A work of art that contains theories is like an object on which the price tag has been left.- Alexander Pope, born on this date in 1688
And yet Pope himself these days reads very much like a didactic, ideology-driven poet. Another example of unconscious projection onto others what one knows to be true about oneself? Or maybe he aspired to be more than he knew he was. . . .It is a valid point, though, and it describes a lot of what's wrong with poetry (and fiction) nowadays: it's way too theory-driven, a lot of the time. I love the price-tag analogy, though. That's (ahem) priceless!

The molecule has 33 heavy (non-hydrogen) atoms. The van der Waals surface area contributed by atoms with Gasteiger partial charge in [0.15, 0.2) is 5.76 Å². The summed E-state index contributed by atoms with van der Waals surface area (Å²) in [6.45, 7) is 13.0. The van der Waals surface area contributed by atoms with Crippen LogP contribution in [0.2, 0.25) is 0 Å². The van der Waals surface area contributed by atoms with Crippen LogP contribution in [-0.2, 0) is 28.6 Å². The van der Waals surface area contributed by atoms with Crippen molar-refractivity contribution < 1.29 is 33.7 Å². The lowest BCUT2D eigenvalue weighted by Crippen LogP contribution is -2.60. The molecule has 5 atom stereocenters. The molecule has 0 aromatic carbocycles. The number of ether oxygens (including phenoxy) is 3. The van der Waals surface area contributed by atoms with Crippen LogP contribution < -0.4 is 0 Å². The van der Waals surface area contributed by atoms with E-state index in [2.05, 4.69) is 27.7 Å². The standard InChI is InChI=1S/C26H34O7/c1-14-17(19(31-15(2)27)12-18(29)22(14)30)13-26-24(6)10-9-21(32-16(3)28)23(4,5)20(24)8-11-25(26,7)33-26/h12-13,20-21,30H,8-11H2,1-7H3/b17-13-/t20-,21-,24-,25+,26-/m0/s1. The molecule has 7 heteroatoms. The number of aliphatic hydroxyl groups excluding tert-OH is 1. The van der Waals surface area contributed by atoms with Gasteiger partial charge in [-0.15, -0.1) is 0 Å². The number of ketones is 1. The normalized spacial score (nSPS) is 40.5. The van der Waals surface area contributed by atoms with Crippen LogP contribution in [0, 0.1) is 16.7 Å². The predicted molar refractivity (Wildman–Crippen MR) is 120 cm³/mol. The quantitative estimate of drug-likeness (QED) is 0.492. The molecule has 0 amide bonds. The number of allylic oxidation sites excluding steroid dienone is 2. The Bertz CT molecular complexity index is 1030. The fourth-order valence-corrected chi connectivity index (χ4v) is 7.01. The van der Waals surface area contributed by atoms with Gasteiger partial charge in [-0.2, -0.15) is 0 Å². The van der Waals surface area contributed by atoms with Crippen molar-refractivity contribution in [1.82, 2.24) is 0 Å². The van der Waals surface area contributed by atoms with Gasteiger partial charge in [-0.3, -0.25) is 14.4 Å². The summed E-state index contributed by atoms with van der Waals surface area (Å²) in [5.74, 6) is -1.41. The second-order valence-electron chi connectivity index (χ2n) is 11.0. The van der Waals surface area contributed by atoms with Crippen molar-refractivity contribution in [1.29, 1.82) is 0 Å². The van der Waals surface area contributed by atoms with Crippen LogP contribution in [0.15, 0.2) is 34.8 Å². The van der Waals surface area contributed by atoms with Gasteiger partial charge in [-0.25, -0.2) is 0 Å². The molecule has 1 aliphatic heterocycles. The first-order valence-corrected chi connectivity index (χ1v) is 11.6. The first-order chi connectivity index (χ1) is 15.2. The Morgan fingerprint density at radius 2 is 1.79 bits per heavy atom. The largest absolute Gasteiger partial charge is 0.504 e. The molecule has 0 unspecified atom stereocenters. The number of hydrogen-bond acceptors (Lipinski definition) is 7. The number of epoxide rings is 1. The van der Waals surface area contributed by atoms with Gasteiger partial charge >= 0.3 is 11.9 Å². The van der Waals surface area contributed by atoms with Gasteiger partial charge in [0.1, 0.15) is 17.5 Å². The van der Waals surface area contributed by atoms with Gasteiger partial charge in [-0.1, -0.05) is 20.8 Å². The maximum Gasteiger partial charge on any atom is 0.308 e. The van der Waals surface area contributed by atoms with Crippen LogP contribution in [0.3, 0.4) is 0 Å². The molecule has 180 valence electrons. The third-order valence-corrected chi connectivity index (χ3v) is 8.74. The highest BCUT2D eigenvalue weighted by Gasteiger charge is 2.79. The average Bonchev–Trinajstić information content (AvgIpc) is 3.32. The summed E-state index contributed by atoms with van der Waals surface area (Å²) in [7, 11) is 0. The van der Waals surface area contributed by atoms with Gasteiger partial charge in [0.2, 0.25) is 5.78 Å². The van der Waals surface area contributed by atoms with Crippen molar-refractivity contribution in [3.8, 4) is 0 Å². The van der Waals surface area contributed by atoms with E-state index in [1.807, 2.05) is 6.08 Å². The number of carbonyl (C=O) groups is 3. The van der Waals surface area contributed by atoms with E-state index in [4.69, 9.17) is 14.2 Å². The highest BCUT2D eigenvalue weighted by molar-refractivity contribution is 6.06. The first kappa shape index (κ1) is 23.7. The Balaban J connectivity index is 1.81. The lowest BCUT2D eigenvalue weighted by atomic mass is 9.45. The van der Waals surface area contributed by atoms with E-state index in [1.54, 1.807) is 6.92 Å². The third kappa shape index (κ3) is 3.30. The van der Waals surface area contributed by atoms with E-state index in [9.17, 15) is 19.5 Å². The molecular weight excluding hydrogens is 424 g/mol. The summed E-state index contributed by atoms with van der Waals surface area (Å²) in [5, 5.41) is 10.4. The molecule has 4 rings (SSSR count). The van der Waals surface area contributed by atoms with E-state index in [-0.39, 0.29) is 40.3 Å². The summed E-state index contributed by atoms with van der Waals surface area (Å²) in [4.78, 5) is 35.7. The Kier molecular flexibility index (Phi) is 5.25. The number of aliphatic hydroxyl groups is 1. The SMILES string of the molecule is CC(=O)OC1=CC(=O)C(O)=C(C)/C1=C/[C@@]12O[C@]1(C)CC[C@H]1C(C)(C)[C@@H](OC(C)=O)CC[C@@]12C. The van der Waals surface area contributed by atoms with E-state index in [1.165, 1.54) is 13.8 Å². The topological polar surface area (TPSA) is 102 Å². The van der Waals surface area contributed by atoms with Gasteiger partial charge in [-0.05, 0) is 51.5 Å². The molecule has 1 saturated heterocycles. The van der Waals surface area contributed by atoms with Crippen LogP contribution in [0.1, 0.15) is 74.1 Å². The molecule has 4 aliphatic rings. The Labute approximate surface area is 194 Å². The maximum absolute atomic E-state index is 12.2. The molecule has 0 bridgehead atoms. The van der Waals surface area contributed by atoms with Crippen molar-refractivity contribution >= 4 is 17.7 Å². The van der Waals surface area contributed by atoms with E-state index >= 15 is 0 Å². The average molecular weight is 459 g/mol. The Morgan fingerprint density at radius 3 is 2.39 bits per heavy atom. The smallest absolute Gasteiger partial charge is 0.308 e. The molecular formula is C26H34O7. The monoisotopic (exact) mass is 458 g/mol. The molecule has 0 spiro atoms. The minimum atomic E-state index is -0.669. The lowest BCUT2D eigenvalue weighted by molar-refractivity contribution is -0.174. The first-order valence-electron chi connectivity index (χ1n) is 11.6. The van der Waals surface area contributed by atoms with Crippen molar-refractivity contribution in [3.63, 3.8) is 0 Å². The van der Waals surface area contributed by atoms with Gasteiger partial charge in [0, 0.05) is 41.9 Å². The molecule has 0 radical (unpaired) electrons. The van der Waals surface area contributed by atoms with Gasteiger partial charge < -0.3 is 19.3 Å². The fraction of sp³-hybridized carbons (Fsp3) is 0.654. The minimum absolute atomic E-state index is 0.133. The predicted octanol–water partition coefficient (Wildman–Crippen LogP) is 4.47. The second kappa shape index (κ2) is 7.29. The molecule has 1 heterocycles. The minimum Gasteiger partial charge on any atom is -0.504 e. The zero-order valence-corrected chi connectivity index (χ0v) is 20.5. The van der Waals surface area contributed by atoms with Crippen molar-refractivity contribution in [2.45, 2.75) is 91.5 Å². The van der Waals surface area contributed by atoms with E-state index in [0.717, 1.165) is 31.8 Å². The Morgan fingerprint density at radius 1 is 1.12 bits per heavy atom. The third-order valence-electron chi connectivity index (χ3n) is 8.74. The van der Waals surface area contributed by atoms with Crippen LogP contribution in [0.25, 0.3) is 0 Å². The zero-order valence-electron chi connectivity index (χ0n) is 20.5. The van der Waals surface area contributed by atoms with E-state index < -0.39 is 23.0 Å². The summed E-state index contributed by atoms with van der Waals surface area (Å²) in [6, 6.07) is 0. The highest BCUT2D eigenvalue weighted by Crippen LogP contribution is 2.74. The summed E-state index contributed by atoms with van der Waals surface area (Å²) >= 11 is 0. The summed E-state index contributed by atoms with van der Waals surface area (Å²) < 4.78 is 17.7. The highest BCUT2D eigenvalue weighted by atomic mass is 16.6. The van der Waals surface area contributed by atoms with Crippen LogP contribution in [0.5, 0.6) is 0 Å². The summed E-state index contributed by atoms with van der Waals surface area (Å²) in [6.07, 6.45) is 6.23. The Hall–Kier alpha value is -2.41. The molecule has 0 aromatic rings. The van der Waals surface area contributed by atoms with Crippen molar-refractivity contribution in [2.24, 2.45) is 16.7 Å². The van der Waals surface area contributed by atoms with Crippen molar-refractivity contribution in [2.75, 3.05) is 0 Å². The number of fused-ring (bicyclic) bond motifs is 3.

Pope or Proust? The internet can't decide. It doesn't sound like Pope...
The OED's earliest source for the term "price tag" is from 1880.
Maria Paganini-Ambord quotes this sentence in her Reading Proust: in search of the wolf-fish:http://tinyurl.com/3ol8avlShe cites Remembrance of things past (Moncrieff/Kilmartin translation):http://http://tinyurl.com/3epxgeeHere's the sentence from the Moncrieff translation:"A book in which there are theories is like an article from which the price mark has not been removed."http://tinyurl.com/4yykapp